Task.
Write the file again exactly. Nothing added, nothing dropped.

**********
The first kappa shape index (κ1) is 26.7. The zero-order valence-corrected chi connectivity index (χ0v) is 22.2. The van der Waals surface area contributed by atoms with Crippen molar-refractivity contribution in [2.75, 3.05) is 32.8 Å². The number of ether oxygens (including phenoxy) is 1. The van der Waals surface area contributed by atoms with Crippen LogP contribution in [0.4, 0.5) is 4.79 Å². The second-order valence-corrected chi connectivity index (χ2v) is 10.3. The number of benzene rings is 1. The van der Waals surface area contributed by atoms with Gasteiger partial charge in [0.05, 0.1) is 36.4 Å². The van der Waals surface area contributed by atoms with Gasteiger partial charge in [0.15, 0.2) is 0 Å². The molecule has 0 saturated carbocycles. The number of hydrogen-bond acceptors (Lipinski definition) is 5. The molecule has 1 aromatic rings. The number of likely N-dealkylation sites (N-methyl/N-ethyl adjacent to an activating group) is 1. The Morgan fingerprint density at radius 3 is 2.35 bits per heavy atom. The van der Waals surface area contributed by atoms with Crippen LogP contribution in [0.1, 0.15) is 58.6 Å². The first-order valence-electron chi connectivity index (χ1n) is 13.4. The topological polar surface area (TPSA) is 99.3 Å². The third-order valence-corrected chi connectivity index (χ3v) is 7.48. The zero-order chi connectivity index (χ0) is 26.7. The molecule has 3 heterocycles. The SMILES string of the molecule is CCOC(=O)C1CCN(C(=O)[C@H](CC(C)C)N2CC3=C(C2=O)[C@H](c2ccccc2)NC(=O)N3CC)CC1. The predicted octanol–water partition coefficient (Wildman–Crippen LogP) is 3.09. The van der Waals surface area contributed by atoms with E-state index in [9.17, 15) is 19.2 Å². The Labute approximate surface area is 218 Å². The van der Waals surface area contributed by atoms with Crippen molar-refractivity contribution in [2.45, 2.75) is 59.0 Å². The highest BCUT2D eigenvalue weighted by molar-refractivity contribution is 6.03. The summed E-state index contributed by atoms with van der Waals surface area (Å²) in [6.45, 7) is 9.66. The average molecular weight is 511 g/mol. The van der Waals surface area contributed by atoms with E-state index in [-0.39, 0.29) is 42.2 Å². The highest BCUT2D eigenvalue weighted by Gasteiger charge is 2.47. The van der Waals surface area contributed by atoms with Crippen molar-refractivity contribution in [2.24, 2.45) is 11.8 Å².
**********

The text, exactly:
The first kappa shape index (κ1) is 26.7. The zero-order valence-corrected chi connectivity index (χ0v) is 22.2. The van der Waals surface area contributed by atoms with Crippen molar-refractivity contribution in [2.75, 3.05) is 32.8 Å². The number of ether oxygens (including phenoxy) is 1. The van der Waals surface area contributed by atoms with Crippen LogP contribution in [0.4, 0.5) is 4.79 Å². The second-order valence-corrected chi connectivity index (χ2v) is 10.3. The number of benzene rings is 1. The van der Waals surface area contributed by atoms with Gasteiger partial charge in [0.05, 0.1) is 36.4 Å². The van der Waals surface area contributed by atoms with Gasteiger partial charge in [0.15, 0.2) is 0 Å². The molecule has 0 saturated carbocycles. The number of hydrogen-bond acceptors (Lipinski definition) is 5. The molecule has 1 aromatic rings. The number of likely N-dealkylation sites (N-methyl/N-ethyl adjacent to an activating group) is 1. The Morgan fingerprint density at radius 3 is 2.35 bits per heavy atom. The van der Waals surface area contributed by atoms with Crippen LogP contribution in [0.1, 0.15) is 58.6 Å². The first-order valence-electron chi connectivity index (χ1n) is 13.4. The topological polar surface area (TPSA) is 99.3 Å². The third-order valence-corrected chi connectivity index (χ3v) is 7.48. The zero-order chi connectivity index (χ0) is 26.7. The molecule has 3 heterocycles. The SMILES string of the molecule is CCOC(=O)C1CCN(C(=O)[C@H](CC(C)C)N2CC3=C(C2=O)[C@H](c2ccccc2)NC(=O)N3CC)CC1. The predicted octanol–water partition coefficient (Wildman–Crippen LogP) is 3.09. The van der Waals surface area contributed by atoms with E-state index in [9.17, 15) is 19.2 Å². The Labute approximate surface area is 218 Å². The van der Waals surface area contributed by atoms with Crippen molar-refractivity contribution in [2.45, 2.75) is 59.0 Å². The highest BCUT2D eigenvalue weighted by molar-refractivity contribution is 6.03. The summed E-state index contributed by atoms with van der Waals surface area (Å²) in [6.45, 7) is 9.66. The average molecular weight is 511 g/mol. The van der Waals surface area contributed by atoms with E-state index in [-0.39, 0.29) is 42.2 Å². The highest BCUT2D eigenvalue weighted by Gasteiger charge is 2.47. The van der Waals surface area contributed by atoms with Crippen molar-refractivity contribution in [2.24, 2.45) is 11.8 Å².